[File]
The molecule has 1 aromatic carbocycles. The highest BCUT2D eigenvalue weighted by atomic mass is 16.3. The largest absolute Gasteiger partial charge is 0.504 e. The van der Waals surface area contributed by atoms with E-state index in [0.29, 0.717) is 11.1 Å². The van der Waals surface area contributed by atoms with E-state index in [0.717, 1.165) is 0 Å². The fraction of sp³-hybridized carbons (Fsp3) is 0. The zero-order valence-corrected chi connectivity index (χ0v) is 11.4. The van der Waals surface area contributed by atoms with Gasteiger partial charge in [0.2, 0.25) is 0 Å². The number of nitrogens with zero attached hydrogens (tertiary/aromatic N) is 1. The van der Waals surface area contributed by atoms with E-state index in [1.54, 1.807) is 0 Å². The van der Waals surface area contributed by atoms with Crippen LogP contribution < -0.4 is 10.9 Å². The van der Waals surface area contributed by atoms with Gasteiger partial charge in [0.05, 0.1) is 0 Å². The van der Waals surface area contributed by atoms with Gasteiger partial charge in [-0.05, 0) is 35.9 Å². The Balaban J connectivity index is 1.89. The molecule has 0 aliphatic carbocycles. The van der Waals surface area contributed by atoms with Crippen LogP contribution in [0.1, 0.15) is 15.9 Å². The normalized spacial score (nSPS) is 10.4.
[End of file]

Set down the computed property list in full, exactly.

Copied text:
The molecule has 1 aromatic carbocycles. The highest BCUT2D eigenvalue weighted by atomic mass is 16.3. The largest absolute Gasteiger partial charge is 0.504 e. The van der Waals surface area contributed by atoms with E-state index in [0.29, 0.717) is 11.1 Å². The van der Waals surface area contributed by atoms with E-state index in [0.717, 1.165) is 0 Å². The fraction of sp³-hybridized carbons (Fsp3) is 0. The zero-order valence-corrected chi connectivity index (χ0v) is 11.4. The van der Waals surface area contributed by atoms with Gasteiger partial charge in [0.2, 0.25) is 0 Å². The number of nitrogens with zero attached hydrogens (tertiary/aromatic N) is 1. The van der Waals surface area contributed by atoms with E-state index in [1.54, 1.807) is 0 Å². The van der Waals surface area contributed by atoms with Crippen LogP contribution < -0.4 is 10.9 Å². The van der Waals surface area contributed by atoms with Gasteiger partial charge in [0.05, 0.1) is 0 Å². The van der Waals surface area contributed by atoms with Gasteiger partial charge in [-0.05, 0) is 35.9 Å². The Balaban J connectivity index is 1.89. The molecule has 0 aliphatic carbocycles. The van der Waals surface area contributed by atoms with Crippen LogP contribution in [0.1, 0.15) is 15.9 Å². The normalized spacial score (nSPS) is 10.4.